Take a look at these reviews, see it for yourself, and let me know what you think:

“TechCrunch had one of the first and best explanations of what Google+ is all about, and Wired’s Steven Levy wrote the most comprehensive account of the thinking at Google behind Plus: It’s the product of a fundamental philosophical shift from the web as information to the web as people.”
Mark Coddington
, Nieman Journalism Lab, Harvard: What Google+ could do for news
http://bit.ly/oV3j71

“Google, the world’s largest search company, is formally making its pitch to become a major force in social networking. The product it announced Tuesday is called Google+, and observers might wonder whether it’s simply one more social effort by a company that’s had a lousy track record in that field to date.”
Steven Levy
, Wired: Inside Google+ — How the Search Giant Plans to Go Social
http://www.wired.com/epicenter/2011/06/inside-google-plus-social/all/1

“Google+ is a bold and dramatic attempt at social. There’s a reason why Google calls this a “project” rather than a “product” — they don’t want people to think of this as the final product, but as a constantly-evolving entity that permeates every corner of the Google empire. Overall, Google+ is solid. But I’m not going to call it a Facebook killer or a game-changer.”
Ben Parr, Mashable:
http://mashable.com/2011/06/28/google-plus-review/

“This is the way Google always wanted social networking to work, and this time the company may have pulled it off.”
Jason Hiner, ZDNet: Is Google+ about to transform the Web?:
http://www.zdnet.com/blog/btl/is-google-about-to-transform-the-web/52004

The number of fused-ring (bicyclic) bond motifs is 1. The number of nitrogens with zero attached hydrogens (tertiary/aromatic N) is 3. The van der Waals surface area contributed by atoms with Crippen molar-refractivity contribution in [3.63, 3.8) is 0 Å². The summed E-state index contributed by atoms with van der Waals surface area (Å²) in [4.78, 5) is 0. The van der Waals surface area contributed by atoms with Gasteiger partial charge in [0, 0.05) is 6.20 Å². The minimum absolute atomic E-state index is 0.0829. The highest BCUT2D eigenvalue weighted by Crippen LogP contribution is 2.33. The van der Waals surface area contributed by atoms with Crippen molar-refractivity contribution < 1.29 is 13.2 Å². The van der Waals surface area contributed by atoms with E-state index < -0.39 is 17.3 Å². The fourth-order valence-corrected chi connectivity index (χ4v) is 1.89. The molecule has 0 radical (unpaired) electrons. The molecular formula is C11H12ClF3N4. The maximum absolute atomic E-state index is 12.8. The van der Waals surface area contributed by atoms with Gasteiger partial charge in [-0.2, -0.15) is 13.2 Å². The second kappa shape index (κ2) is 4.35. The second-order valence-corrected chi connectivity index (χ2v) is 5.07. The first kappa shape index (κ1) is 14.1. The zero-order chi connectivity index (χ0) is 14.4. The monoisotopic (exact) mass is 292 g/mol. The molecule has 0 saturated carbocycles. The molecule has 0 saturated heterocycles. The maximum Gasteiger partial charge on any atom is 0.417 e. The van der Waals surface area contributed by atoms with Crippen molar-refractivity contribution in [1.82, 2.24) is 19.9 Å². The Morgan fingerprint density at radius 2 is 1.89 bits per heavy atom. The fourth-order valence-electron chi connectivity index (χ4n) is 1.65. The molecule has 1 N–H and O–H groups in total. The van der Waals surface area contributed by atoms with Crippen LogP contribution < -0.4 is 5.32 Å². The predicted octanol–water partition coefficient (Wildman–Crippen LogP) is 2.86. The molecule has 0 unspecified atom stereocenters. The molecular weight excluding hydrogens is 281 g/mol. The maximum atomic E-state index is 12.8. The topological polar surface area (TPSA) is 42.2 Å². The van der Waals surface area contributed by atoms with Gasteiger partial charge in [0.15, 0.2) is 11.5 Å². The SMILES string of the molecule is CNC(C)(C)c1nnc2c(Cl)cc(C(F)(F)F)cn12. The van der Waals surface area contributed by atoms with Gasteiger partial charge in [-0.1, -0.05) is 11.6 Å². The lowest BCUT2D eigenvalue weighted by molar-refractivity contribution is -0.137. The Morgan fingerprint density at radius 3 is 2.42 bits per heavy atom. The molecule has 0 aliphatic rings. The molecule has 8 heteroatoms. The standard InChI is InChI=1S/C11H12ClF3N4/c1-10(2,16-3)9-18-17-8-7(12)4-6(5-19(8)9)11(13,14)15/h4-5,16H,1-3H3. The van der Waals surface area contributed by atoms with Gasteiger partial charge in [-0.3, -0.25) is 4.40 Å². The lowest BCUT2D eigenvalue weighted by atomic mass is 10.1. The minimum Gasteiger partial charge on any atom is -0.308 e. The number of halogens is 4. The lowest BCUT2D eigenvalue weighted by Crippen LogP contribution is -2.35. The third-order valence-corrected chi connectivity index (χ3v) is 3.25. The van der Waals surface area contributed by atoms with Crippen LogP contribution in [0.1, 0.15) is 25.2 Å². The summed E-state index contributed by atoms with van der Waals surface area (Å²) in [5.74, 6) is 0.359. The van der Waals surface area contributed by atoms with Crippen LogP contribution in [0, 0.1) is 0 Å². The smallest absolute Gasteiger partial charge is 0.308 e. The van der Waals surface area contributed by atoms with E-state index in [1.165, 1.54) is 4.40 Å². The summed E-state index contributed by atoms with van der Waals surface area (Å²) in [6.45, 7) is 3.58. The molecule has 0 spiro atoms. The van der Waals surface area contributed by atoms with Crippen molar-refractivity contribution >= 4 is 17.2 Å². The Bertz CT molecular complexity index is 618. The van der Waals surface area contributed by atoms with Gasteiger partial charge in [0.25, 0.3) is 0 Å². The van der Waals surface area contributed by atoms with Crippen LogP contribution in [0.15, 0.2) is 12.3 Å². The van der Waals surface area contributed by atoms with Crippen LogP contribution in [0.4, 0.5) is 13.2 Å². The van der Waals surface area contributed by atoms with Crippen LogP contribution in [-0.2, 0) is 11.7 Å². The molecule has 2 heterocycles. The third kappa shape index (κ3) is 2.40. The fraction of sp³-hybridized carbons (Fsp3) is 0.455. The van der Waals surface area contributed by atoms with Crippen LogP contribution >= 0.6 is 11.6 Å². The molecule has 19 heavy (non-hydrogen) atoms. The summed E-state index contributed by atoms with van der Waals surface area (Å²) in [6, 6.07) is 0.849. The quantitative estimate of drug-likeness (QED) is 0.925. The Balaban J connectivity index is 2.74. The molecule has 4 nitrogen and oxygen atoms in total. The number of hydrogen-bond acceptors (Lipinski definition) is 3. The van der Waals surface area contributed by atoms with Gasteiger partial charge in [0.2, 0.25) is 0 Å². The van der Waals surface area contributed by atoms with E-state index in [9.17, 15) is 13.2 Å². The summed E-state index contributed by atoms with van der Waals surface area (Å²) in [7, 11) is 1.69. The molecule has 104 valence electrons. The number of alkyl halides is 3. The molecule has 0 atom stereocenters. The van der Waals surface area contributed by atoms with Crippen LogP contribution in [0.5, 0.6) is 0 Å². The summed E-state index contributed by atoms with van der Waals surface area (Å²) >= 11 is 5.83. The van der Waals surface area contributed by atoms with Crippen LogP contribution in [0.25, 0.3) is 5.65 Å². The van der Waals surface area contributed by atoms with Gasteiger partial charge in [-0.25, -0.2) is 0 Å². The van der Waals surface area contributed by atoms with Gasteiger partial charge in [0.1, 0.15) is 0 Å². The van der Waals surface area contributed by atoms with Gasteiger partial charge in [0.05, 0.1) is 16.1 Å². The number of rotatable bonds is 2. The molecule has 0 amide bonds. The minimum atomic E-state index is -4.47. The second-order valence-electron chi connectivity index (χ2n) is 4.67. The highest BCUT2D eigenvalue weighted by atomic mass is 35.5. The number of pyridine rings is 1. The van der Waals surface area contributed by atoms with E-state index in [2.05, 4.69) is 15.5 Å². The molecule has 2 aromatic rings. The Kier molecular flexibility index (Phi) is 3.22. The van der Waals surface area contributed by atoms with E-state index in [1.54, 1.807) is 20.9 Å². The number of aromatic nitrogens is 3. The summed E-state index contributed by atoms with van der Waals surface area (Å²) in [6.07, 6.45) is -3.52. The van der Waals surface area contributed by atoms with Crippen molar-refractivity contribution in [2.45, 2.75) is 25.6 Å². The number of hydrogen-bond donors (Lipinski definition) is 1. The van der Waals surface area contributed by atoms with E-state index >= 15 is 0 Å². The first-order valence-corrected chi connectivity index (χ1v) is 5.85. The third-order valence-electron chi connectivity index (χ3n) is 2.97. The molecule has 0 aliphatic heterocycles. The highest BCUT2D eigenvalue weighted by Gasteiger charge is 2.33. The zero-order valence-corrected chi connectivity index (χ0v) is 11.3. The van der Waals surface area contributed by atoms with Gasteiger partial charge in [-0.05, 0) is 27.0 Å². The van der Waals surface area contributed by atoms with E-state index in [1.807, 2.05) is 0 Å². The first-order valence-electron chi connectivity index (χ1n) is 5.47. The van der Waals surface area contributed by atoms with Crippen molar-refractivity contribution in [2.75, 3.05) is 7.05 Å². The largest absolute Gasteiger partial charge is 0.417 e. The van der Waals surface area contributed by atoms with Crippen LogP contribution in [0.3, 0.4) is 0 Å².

Filed under: Advertising, Blogging, Brand Journalism, Branding, Content Development, Content Marketing, Future Vision, Integrated Marketing & Sales, Internet, Lead Generation, Marketing Measurement, Micro Blog (Twitter), Mobile Marketing, Non-Profit Marketing & PR, Public & Media Relations, Reputation Management, Search Engine Marketing, Social Media Marketing, Video & YouTube, Websites, Writing, , , , , , , , , , , , , , , , , , , ,

Marketing Works Today

This blog is to help you learn how to connect with customers. The goal is to show you how to get the most qualified leads, traffic, relationships, and sales for the lowest cost/customer. I'll write and aggregate content that relates to the goal. You're welcome to subscribe, comment, and post. Send me your news tips!

What’s In A Title?

I've had a lot of titles [Director of Marketing, Communications Director, Advertising Director, Multimedia Producer, Managing Editor, Reporter, Copywriter]; but, I approach every project as a digital producer... what does the audience need and how can I deliver it most effectively and for the lowest cost?

Sometimes I write with pictures or video, sometimes with words. I always keep the goal in mind: sales, leads, traffic, a better brand image or awareness, or just a really good story, etc.

Yeah I create content for money. But you'll see from my background that I'm way better at making money for others than I am for myself.

I wish I had 1%. I'd be surfing with my kids all the time now.

Contact me and I'll make some for you.

Mike Brown
www.BrownLtd.com
MikeBrown@BrownLtd.com

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I have 8 years experience setting up, writing, and managing small business and simple product campaigns ($100/week Google Adwords) and large business campaigns with multiple divisions and product lines (up to $20,000/week in Google Adwords – more than $1.1 billion in annual sales). Contact me to create your campaign! MikeBrown@BrownLtd.com

R. Michael Brown
Marketing Consultant, Public Relations Consultant, Freelance Writer: West Palm Beach, Florida

"I help organizations increase sales, and pump up the value of their brand, using media, for the lowest cost per customer."

Digital Marketing and Public Relations consultant, writer, and producer with over 20 years experience launching brands like DiVosta Homes, IBM Multimedia, Nextel, Motorola business and government sector, and SunFest Jazz Festival.

MikeBrown@BrownLtd.com
561-756-1674